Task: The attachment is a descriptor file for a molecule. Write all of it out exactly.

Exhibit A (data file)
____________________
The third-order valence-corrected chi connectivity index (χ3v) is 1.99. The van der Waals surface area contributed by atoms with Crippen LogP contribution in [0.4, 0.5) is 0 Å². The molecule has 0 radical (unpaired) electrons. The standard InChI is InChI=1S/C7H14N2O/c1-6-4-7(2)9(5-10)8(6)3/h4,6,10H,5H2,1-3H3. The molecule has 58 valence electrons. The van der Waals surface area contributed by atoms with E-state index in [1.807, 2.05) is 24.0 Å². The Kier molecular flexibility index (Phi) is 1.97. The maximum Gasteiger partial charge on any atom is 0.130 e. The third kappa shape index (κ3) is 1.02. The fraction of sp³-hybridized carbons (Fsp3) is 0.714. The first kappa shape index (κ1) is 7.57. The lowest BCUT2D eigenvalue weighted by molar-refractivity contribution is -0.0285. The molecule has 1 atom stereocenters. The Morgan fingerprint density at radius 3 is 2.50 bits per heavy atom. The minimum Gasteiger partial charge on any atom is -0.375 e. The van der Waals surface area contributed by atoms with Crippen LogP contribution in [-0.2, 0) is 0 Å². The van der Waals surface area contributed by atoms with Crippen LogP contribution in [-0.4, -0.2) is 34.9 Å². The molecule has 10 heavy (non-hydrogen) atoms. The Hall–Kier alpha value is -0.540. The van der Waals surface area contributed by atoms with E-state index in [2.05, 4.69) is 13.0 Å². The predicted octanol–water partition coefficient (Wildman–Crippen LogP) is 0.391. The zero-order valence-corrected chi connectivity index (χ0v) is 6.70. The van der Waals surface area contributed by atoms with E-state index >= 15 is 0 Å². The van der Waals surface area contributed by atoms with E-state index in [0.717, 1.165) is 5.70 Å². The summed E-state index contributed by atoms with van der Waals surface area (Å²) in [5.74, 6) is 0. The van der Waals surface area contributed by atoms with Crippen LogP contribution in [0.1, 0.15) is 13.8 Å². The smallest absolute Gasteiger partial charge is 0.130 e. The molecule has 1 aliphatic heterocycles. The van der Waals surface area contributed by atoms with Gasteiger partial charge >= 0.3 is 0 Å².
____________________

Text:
The third-order valence-corrected chi connectivity index (χ3v) is 1.99. The van der Waals surface area contributed by atoms with Crippen LogP contribution in [0.4, 0.5) is 0 Å². The molecule has 0 radical (unpaired) electrons. The standard InChI is InChI=1S/C7H14N2O/c1-6-4-7(2)9(5-10)8(6)3/h4,6,10H,5H2,1-3H3. The molecule has 58 valence electrons. The van der Waals surface area contributed by atoms with E-state index in [1.807, 2.05) is 24.0 Å². The Kier molecular flexibility index (Phi) is 1.97. The maximum Gasteiger partial charge on any atom is 0.130 e. The third kappa shape index (κ3) is 1.02. The fraction of sp³-hybridized carbons (Fsp3) is 0.714. The first kappa shape index (κ1) is 7.57. The lowest BCUT2D eigenvalue weighted by molar-refractivity contribution is -0.0285. The molecule has 1 atom stereocenters. The Morgan fingerprint density at radius 3 is 2.50 bits per heavy atom. The minimum Gasteiger partial charge on any atom is -0.375 e. The van der Waals surface area contributed by atoms with Crippen LogP contribution in [-0.2, 0) is 0 Å². The van der Waals surface area contributed by atoms with Crippen LogP contribution in [-0.4, -0.2) is 34.9 Å². The molecule has 10 heavy (non-hydrogen) atoms. The Hall–Kier alpha value is -0.540. The van der Waals surface area contributed by atoms with E-state index in [2.05, 4.69) is 13.0 Å². The predicted octanol–water partition coefficient (Wildman–Crippen LogP) is 0.391. The zero-order valence-corrected chi connectivity index (χ0v) is 6.70. The van der Waals surface area contributed by atoms with E-state index >= 15 is 0 Å². The van der Waals surface area contributed by atoms with E-state index in [0.717, 1.165) is 5.70 Å². The summed E-state index contributed by atoms with van der Waals surface area (Å²) in [5.74, 6) is 0. The van der Waals surface area contributed by atoms with Crippen LogP contribution in [0.1, 0.15) is 13.8 Å². The smallest absolute Gasteiger partial charge is 0.130 e. The molecule has 1 aliphatic heterocycles. The van der Waals surface area contributed by atoms with Gasteiger partial charge >= 0.3 is 0 Å².